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Mercury (Planet) - Mercury's Rotation Rate

sun synchronous earth orbit

When, in the mid-1880s, the Italian astronomer Giovanni Schiaparelli (1835-1910) attempted to construct a map of Mercurian features, he found that the shape and Figure 2. A comparison of the internal structures of Mercury and Earth. Illustration by Hans & Cassidy. Courtesy of Gale Group. relative position of the fuzzy surface features that his telescope could reveal did not change greatly with time. Schiaparelli subsequently reasoned that his observations could be best explained if Mercury kept the same face pointed toward the Sun at all times.

If a planet or a satellite spins on its axis at exactly the same rate that it moves around in its orbit, then it is said to be in synchronous rotation. Our Moon, for example, is in synchronous rotation about Earth, and consequently we always see the same lunar features. Synchronous rotation arises through gravitational interactions, and mathematicians have been able to show that once the spin of an object has been synchronized it remains so in a stable fashion. An alternative way of saying that an object spins in a synchronous manner is to say that is satisfies a 1-to-1 spin-orbit coupling.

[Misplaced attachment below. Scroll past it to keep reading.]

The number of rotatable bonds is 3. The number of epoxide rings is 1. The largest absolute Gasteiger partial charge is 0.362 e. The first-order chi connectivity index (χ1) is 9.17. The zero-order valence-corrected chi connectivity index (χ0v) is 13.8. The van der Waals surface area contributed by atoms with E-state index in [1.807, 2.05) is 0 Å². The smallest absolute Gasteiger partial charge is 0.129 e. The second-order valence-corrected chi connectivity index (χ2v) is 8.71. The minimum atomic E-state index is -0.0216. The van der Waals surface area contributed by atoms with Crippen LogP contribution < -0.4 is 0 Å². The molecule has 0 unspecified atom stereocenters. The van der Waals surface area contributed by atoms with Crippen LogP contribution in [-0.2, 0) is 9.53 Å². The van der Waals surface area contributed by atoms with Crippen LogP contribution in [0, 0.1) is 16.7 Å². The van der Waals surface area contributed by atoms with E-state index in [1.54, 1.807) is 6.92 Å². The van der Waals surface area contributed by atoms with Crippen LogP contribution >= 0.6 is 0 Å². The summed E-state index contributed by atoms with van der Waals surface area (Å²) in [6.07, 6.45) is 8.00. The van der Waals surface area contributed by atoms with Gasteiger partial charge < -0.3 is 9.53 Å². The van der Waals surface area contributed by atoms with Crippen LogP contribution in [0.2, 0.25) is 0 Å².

Astronomers believed that Mercury was in a 1-to-1 spin-orbit coupling with the Sun until the mid-1960s. The first hint that Mercury might not be in synchronous rotation about the Sun was revealed through Earth-based radar measurements. By analyzing the Doppler shift in the returned radar signals, astronomers were able to show that Mercury did not rotate fast enough to be in a 1-to-1 spin-orbit coupling with the Sun. Rather they found that Mercury's rotation rate is 58.646 days. Since Mercury orbits the Sun once every 87.969 days, the radar measurements indicated that the planet is in a 3-to-2 spin-orbit coupling with the Sun. That is, Mercury spins three times about its axis for every two orbits that it completes about the Sun. The Mercurian day, that is the time from sunrise to sunset is therefore 88 terrestrial days long. From Earth its greatest angular diameter is just 4/1000th of a degree. This angular size translates to a physical diameter of 3,030 mi (4,879 km), making Mercury about 1/3 the size of Earth, or about 1.5 times larger than the Moon.


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